Dietary Fat – What You Need to Know
Dietary fat can be both good and bad. High fat diets have been directly related to an increase in some types of cancer, heart disease, diabetes and obesity. Statistics Canada released their most recent stats and the outlook for children is not good. We are seeing an ever increasing popularity of fast food and convenience diets in the form of ready made meals. The number of children being overweight (17%) or obese (9%) is increasing at a faster rate than those exhibited by adults. Eating so many fatty foods is probably partially to blame for this increase in obesity.
Important Terms to Remember
Understanding food labels is extremely useful, because it allows you to know what each of the dietary fats stand for. These are the most common terms used:
Fat-free: less than 0.5 g per serving
Low-fat: 3 g or less per serving
Reduced fat: 25% or less than the original product
Saturated fat-free: less than 0.5 g of saturated or trans fat
Low saturated fat: 1 g or less per serving
Cholesterol free: less than 2 mg of cholesterol and 2 g of saturated fat per serving
Low cholesterol: less than 20 mg of cholesterol per serving
The Role of Dietary Fat
One sees a lot of advertising advertising reducing fat in your diet in order to be healthy. This is not completely true. Unbeknownst to many, dietary fat does play a number of important roles in food production and in the body:
- foods taste better, giving it more flavor and taste
- a more complex texture to foods like ice cream and chocolate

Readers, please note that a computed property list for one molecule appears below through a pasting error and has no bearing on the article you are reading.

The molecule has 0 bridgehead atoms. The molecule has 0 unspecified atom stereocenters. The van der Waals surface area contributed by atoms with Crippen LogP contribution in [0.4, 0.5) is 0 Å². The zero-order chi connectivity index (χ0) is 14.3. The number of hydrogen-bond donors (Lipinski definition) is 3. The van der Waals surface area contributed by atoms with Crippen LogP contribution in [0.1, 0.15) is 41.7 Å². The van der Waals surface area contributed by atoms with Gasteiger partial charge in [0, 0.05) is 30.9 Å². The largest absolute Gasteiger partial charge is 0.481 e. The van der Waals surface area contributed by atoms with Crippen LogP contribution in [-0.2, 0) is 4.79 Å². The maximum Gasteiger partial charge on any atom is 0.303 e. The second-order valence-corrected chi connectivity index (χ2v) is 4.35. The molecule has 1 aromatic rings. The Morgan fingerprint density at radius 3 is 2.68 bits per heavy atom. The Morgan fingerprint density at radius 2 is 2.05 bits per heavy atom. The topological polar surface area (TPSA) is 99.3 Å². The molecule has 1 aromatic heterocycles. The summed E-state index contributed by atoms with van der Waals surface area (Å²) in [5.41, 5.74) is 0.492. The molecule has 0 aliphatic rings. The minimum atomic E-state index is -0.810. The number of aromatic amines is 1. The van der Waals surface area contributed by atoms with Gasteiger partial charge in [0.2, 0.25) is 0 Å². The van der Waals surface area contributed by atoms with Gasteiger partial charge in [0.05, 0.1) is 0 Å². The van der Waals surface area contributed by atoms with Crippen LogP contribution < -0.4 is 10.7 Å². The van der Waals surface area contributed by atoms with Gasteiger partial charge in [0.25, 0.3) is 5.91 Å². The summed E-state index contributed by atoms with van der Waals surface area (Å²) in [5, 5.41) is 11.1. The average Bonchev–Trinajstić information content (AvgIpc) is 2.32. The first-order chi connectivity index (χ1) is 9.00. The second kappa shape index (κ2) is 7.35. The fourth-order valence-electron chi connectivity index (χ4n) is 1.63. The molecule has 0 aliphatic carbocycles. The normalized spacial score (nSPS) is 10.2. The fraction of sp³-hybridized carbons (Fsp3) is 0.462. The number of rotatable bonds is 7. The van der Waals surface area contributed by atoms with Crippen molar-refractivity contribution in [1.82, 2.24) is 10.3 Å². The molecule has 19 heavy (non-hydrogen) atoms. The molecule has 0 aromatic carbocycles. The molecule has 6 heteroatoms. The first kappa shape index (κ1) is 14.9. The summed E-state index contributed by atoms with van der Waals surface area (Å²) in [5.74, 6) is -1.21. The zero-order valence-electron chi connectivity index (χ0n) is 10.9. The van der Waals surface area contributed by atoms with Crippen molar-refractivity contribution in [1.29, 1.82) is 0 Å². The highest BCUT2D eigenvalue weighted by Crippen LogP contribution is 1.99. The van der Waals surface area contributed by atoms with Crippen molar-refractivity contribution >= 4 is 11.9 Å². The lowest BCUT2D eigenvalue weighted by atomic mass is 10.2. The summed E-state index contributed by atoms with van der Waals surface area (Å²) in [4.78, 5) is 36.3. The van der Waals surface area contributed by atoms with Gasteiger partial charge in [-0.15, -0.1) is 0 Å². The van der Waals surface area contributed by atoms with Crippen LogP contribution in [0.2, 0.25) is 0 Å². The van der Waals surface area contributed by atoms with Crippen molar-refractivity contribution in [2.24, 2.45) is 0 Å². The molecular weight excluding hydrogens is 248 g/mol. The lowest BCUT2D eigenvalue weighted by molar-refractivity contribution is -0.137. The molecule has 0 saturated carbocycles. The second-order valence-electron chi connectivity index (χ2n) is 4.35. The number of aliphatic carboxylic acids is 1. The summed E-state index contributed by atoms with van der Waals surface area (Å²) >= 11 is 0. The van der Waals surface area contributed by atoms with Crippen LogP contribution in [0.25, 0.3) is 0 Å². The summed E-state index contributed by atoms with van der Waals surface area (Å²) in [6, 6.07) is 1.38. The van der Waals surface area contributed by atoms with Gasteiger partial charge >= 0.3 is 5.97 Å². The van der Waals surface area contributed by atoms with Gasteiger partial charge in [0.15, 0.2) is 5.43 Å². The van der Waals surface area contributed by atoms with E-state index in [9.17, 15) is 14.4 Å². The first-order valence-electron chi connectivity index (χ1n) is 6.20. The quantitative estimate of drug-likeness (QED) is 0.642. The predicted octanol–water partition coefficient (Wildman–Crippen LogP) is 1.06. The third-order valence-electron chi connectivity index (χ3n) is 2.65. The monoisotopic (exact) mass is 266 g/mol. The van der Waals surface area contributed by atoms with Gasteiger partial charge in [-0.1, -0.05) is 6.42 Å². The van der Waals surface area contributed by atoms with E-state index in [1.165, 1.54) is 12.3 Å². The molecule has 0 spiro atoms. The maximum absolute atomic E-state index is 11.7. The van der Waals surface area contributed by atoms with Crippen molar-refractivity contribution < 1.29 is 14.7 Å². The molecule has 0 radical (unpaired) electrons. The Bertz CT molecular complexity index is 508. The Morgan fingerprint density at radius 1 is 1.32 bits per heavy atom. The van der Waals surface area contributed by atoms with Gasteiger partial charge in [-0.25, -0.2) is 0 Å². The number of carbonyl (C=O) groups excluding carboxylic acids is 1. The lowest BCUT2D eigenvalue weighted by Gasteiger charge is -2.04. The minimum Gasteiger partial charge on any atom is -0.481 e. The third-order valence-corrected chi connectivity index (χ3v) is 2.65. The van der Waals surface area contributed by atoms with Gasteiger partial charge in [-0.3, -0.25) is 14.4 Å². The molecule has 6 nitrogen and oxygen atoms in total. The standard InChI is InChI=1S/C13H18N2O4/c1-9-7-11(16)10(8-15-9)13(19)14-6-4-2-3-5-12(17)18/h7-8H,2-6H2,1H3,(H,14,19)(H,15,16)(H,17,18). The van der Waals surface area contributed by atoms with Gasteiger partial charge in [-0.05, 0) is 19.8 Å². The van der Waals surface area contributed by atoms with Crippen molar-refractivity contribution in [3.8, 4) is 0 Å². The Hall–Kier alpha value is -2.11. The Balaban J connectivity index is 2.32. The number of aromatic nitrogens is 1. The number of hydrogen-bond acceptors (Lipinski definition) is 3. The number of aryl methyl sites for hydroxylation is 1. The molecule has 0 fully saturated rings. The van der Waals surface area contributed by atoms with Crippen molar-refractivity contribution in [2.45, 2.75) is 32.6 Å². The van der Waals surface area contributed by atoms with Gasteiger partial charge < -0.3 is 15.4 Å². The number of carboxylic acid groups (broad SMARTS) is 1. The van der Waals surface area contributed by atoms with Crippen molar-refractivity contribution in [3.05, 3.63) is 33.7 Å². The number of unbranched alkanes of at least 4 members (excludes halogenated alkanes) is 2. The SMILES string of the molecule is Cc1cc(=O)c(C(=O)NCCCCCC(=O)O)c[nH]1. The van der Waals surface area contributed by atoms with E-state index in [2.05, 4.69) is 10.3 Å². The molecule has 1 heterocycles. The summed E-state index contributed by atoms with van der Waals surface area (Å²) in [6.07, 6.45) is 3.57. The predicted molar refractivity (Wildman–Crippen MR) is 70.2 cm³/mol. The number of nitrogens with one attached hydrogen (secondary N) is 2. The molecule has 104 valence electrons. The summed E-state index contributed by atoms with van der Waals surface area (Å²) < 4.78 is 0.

- keeps food moist when cooking like beef
- dietary fat helps you feel full by slowing the digestive process so you eat less
- aids in the absorption of vitamins A, D, E, and K which are fat soluble
- contains 9 calories per gram as compared to 4 calories per gram for protein and carbohydrates.
Different Varieties of Dietary Fat
- Saturated fat – a molecule made up of carbon, hydrogen and oxygen with as much hydrogen as it can contain
- Unsaturated fats – is a saturated fat with some of the hydrogen removed. Unsaturated fats can be changed to a saturated fat by reacting the molecule with more hydrogen, a process called hydrogenation. Oil are converted to a more stable solid in this process.
- Trans-fatty acid – these are a bi-product of hydrogenation. These are not good fats. They are known to increase the level of cholesterol in the body.
- Cholesterol – used for nerve cell function and production of vitamin D and sex hormones.
Food Intake for Dietary Fat
Eat a balanced diet that includes the good fats: monounsaturated and polyunsaturated fats as well as omega 3 fatty acids.
Food choices that have good fats include:
- Vegetable oil, olive oil, avocados and sunflower seeds
- Peanut oil, sunflower oil, chicken and nuts
- Cold-water fish like salmon, mackerel and herring
Eat well, exercise daily and obesity will not be in your future. the trend does need to be reversed so make the effort now to change your eating habits so you don’t end up fighting heart disease and diabetes before the age of 20. Life never intended children to die before their parents.
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